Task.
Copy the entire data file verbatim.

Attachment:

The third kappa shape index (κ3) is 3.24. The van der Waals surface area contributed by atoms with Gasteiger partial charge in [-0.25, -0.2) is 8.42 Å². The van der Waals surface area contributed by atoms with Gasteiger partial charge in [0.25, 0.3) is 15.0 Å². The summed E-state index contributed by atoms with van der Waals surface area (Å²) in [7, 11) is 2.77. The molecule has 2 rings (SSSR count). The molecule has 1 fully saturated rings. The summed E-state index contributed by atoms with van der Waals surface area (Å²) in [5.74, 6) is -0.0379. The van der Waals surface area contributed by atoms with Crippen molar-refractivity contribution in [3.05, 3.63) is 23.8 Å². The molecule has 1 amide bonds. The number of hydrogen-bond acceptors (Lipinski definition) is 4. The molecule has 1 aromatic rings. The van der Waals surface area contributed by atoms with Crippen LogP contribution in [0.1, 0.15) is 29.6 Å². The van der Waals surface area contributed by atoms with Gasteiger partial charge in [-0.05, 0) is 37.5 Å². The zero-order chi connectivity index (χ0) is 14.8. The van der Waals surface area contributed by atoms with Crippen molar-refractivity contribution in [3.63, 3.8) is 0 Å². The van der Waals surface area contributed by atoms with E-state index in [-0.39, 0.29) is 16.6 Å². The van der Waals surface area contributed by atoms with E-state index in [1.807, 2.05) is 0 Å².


The third kappa shape index (κ3) is 3.24. The van der Waals surface area contributed by atoms with Gasteiger partial charge in [-0.25, -0.2) is 8.42 Å². The van der Waals surface area contributed by atoms with Gasteiger partial charge in [0.25, 0.3) is 15.0 Å². The summed E-state index contributed by atoms with van der Waals surface area (Å²) in [7, 11) is 2.77. The molecule has 2 rings (SSSR count). The molecule has 1 fully saturated rings. The summed E-state index contributed by atoms with van der Waals surface area (Å²) in [5.74, 6) is -0.0379. The van der Waals surface area contributed by atoms with Crippen molar-refractivity contribution in [3.05, 3.63) is 23.8 Å². The molecule has 1 amide bonds. The number of hydrogen-bond acceptors (Lipinski definition) is 4. The molecule has 1 aromatic rings. The van der Waals surface area contributed by atoms with Crippen LogP contribution in [0.1, 0.15) is 29.6 Å². The van der Waals surface area contributed by atoms with Gasteiger partial charge in [-0.05, 0) is 37.5 Å². The zero-order chi connectivity index (χ0) is 14.8. The van der Waals surface area contributed by atoms with Crippen molar-refractivity contribution in [3.63, 3.8) is 0 Å². The van der Waals surface area contributed by atoms with E-state index in [-0.39, 0.29) is 16.6 Å². The van der Waals surface area contributed by atoms with E-state index in [1.807, 2.05) is 0 Å².